At the Broadway Lighting Master Classes on Tuesday, May 24, lighting designers Beverly Emmons and Clifton Taylor will talk about their use of color in the theater. Taking on a subject that often lives in the realm of intuition and the sub-conscious, the two designers discuss ways to talk about color with your collaborators and to discover solutions to practical color problems that often arise at the design table. Here Clifton Taylor waxes eloquent on the subject of color:

"First for me, is remembering that color is a tool. It is a really important tool but we should always remember that like all our tools, color is in the service of our bigger goal, which is storytelling. So, what is storytelling for a lighting designer? It’s probably not the same story that the set designer or costume designer or the performers are telling but it is of course related. For instance, perhaps the lighting needs to tell us that that there is a storm going on. That's a story and it can be told in a million ways in light. Color is an important aspect of that story and it has to be chosen in relation to the set, the costumes and the action of the play.

So, how do we choose colors to best tell our story? I like to look at a lot of sources. Palettes can come from so many places, and it is our job as designers to sort through these possible sources and find a coherent solution in order to fulfill our story telling goals. In this case, I might begin my work by looking at the work of JMW Turner, the English landscape painter, in order to study the colors that he used in his palettes, which so beautifully depicted stormy atmospheres and light. I might ask myself how 'real' does the scene need to be? Is it a storm in a musical, a realistic drama, a comedy?

Answering this question of style often leads me to solutions about saturation choices. Because saturation can be thought of as a separate aspect of color, we can manipulate a given palette either up or down on the saturation scale to communicate information about style to an audience. After having some thought about palette and saturation, I feel I'm ready to talk with my collaborators. What are the local colors of the scenery and the costumes? Will the lighting palette choices help the other designers tell their stories? Are there changes that I need to make to better work with their color choices? In the best productions, great relationships between the scenery, lighting and costumes will lead to a unique and beautiful solution to each designer's storytelling challenge.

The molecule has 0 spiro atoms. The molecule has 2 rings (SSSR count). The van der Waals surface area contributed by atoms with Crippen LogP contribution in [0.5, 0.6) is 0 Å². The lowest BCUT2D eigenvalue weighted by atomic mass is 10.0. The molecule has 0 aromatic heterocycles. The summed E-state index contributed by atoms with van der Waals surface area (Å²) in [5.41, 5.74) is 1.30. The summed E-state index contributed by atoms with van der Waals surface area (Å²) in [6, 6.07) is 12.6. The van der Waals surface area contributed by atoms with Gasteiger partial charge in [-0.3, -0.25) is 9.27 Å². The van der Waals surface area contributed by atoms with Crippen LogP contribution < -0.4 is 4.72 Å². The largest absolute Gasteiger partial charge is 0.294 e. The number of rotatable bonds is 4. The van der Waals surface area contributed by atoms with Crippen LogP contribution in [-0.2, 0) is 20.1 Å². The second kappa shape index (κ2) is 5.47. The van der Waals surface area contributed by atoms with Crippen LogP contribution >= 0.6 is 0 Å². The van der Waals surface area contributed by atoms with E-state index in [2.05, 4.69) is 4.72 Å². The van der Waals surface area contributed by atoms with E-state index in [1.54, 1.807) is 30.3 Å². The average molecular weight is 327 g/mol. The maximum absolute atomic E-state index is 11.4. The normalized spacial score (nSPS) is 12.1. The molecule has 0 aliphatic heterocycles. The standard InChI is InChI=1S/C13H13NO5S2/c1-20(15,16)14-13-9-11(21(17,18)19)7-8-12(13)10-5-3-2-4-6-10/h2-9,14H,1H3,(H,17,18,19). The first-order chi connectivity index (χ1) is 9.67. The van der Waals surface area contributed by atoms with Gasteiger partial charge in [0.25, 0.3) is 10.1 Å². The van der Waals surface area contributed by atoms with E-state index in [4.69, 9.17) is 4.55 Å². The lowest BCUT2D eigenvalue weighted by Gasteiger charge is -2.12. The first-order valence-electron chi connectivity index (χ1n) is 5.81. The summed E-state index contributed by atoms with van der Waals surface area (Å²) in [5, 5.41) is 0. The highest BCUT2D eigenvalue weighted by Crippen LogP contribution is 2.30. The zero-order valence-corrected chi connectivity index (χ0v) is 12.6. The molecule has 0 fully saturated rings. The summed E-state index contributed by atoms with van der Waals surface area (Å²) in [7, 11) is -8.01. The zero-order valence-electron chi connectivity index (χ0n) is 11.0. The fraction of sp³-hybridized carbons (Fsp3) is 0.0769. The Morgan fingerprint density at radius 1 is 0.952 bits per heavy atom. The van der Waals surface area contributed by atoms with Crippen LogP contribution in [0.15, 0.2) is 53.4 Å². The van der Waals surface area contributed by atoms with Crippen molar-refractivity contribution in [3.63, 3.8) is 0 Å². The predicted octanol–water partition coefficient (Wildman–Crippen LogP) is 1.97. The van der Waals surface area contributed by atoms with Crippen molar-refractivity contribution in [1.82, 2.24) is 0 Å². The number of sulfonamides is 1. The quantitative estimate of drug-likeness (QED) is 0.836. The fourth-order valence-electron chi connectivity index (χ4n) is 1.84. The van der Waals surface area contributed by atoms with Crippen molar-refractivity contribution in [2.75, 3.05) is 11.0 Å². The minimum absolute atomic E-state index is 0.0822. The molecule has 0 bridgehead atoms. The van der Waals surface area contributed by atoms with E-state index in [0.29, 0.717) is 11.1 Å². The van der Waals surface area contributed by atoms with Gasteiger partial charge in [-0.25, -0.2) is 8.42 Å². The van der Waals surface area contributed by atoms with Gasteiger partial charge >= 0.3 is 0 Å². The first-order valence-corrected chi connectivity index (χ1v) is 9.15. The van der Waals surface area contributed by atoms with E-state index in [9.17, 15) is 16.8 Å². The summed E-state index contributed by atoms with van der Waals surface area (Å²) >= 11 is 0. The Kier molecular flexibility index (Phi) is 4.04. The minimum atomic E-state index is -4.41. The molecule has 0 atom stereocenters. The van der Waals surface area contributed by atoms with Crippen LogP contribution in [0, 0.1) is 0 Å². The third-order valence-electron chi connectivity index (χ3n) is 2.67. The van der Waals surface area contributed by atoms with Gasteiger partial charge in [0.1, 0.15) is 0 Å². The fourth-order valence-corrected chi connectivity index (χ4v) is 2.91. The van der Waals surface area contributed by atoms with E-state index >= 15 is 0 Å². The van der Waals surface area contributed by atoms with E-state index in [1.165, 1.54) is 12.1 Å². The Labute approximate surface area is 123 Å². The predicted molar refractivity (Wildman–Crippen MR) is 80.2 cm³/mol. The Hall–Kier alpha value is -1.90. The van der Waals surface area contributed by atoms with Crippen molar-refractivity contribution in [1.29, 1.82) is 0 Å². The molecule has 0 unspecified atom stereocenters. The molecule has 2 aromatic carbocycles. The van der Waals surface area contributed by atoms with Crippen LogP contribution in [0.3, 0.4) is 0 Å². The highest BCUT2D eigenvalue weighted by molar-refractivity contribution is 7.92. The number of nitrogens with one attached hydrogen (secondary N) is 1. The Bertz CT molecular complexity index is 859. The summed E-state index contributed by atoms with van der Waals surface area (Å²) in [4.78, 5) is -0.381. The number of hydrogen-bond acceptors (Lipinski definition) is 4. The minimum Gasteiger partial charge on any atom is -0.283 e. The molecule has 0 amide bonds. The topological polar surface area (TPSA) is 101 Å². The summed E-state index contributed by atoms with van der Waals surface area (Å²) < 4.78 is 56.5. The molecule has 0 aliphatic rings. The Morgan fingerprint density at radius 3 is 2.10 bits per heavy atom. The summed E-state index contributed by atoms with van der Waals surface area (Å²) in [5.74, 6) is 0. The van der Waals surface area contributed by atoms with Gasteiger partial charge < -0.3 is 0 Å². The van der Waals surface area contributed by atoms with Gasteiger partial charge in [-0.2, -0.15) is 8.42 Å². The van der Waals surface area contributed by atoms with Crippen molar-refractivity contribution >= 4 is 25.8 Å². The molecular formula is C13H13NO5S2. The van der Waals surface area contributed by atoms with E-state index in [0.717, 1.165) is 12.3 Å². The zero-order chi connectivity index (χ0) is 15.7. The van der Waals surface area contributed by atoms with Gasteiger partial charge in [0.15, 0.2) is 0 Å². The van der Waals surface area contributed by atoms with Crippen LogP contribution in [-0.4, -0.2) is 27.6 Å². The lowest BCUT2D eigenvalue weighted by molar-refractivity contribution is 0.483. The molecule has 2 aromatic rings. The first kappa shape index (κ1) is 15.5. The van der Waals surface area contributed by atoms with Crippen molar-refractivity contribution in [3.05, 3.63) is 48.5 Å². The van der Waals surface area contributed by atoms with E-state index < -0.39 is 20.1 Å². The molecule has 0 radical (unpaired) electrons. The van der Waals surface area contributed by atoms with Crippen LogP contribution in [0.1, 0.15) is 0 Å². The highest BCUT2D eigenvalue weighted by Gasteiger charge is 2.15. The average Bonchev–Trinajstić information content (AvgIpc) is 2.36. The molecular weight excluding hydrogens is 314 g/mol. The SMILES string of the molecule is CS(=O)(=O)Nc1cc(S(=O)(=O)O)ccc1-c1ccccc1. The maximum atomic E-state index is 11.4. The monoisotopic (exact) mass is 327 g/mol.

After coming up with a palette idea, the next step for me is figuring out how to arrange this palette into a lighting plot. Deciding how to deploy our ideas about color is often what can separate a great design from a disaster. R95 (a deep blue green) might be a part of our rainy day story, but it might not be the best choice for the acting area key light. Perhaps it could be used to color in the shadows or as part of the background. If it’s a shadow color, perhaps it should be shifted to a more recessive version of deep blue green to better help it hide underneath other colors. If it’s falling onto a sky that is painted in blues and greens, perhaps it should be de-saturated so that the painting can be better seen.

I go through each color in each system in this way during the process of coming up with a design. A great design for me embodies choices that uniquely make sense as a part of all these interlocking stories."

Clifton Taylor, April 2011

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Registration Info For the 2011 Broadway Master Classes